Many have asked me, “Why don’t you like Rob Bell?” It’s not that I don’t like Bell, the person — I just hope that during his “conversation” that he comes to his senses and realizes that he is missing the most important part of the Christian equation | the gospel.
While I have been quick to point out my disagreements with Bell’s theology, many have criticized me for not reading his stuff, but rather only focusing on quotes that others have pulled from his writings (mainly the excellent work of Rev. Ken Silva). Because I refuse to spend money on his stuff (
$19.99), I only read the first chapter of his book, Sex God (you can download the first chapter here for free and read it for yourself). Here’s what I thought:
1. My main problem with Bell is not that he has nothing to say; my problem is with what he doesn’t say. His life and ministry are not gospel centered – they are social help centered. I have no problems with social work, but only when it is attached to the gospel ministry.
What is the gospel? It’s not complicated. My 3, almost 4 year old nephew has no concept of time. A week is a year; a year is a month | it doesn’t really matter to him. Brad, however, has grasped the core of the gospel. Brad would tell you (although this event happened last week): “We all do sin. Last night, I prayed to God to wash my sins away and did. He died on the cross.” So, as a teacher of God’s Word, you would expect that Rob Bell has grasped this, right?
In chapter one, Bell tells story after story of individuals he knows that are doing something worthwhile with their lives. None of the stories mention anything about the gospel. Is it a good thing to rescue young Asian girls that are going to be sold as prostitutes? Yes. Is it a good thing to raise children who have mental and physical disabilities? Of course. However, if we help them with all their physical maladies but never use our influence to tell the them gospel of Jesus Christ, what was accomplished? The same thing the Red Cross accomplishes | humanitarian aid.
The Bible is not the ultimate humanitarian guidebook — rather it is the very Word of God communicated to man in order that men may enter an eternal relationship with Jesus Christ. This can only happen by grace alone, through faith alone, in Christ alone, as revealed in the Scripture alone. The gospel is not complicated – the death, burial and resurrection of Jesus | his work credited to our accounts — his doing for us what we could never do for ourselves | giving us spiritual life.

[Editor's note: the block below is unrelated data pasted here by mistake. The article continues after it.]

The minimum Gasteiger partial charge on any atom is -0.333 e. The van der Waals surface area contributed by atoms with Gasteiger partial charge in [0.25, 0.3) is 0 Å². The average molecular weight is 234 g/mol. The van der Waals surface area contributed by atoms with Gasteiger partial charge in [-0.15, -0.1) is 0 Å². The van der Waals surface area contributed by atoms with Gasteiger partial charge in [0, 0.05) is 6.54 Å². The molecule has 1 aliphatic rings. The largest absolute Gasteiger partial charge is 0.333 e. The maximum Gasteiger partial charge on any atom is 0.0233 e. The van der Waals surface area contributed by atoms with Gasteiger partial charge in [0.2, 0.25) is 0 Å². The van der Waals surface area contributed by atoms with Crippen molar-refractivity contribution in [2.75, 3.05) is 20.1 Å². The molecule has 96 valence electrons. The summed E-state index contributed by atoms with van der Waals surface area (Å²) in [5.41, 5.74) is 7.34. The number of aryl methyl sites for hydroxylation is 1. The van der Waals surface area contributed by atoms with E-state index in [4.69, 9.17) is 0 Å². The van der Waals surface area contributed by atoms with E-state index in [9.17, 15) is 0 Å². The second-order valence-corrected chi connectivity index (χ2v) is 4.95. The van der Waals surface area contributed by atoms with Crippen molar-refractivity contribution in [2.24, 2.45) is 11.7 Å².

2. Because Bell’s view of the gospel is anything but orthodox, he arrives at some very interesting interpretations of Scripture. He writes,
“Jesus had much to say about what happens when a woman, an image-bearer, a carrier of the divine spark, becomes a “that.” In the book of Matthew, Jesus teaches that “anyone who looks at a woman lustfully has already committed adultery with her in his heart.” (footnote) He connects our eyes and our intentions and our thoughts with the state of our hearts.”
Jesus in fact does teach that evil heart intentions make one guilty of actually putting actions to our evil thoughts. However, this gospel account is not about degrading women | it’s not about stealing the human – image of God – identity from the victims of lust. It’s about purity of action; but more than that, it’s about purity of mind and heart.
“Jesus then takes it farther. He says, “If your right eye causes you to stumble, gouge it out and throw it away.” Which is a bit violent. Not to mention painful. And if taken literally, renders half of the human race blind in a matter of moments.”